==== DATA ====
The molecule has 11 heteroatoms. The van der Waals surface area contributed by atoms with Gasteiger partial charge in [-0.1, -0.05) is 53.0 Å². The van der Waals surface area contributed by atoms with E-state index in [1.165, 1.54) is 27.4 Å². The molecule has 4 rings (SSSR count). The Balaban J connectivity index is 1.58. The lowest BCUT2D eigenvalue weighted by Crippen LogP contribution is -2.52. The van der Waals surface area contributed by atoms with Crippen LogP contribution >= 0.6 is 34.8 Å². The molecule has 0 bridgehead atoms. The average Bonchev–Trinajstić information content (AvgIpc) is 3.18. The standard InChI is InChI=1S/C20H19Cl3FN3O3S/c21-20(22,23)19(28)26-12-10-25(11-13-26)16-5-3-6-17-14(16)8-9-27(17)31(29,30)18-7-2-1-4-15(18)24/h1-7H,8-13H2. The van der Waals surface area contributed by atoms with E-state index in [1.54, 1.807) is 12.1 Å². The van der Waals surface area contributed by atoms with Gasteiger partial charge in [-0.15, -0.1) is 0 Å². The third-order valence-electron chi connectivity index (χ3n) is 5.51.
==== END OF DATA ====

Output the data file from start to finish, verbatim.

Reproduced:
The molecule has 11 heteroatoms. The van der Waals surface area contributed by atoms with Gasteiger partial charge in [-0.1, -0.05) is 53.0 Å². The van der Waals surface area contributed by atoms with E-state index in [1.165, 1.54) is 27.4 Å². The molecule has 4 rings (SSSR count). The Balaban J connectivity index is 1.58. The lowest BCUT2D eigenvalue weighted by Crippen LogP contribution is -2.52. The van der Waals surface area contributed by atoms with Crippen LogP contribution >= 0.6 is 34.8 Å². The molecule has 0 bridgehead atoms. The average Bonchev–Trinajstić information content (AvgIpc) is 3.18. The standard InChI is InChI=1S/C20H19Cl3FN3O3S/c21-20(22,23)19(28)26-12-10-25(11-13-26)16-5-3-6-17-14(16)8-9-27(17)31(29,30)18-7-2-1-4-15(18)24/h1-7H,8-13H2. The van der Waals surface area contributed by atoms with E-state index in [1.54, 1.807) is 12.1 Å². The van der Waals surface area contributed by atoms with Gasteiger partial charge in [-0.15, -0.1) is 0 Å². The third-order valence-electron chi connectivity index (χ3n) is 5.51.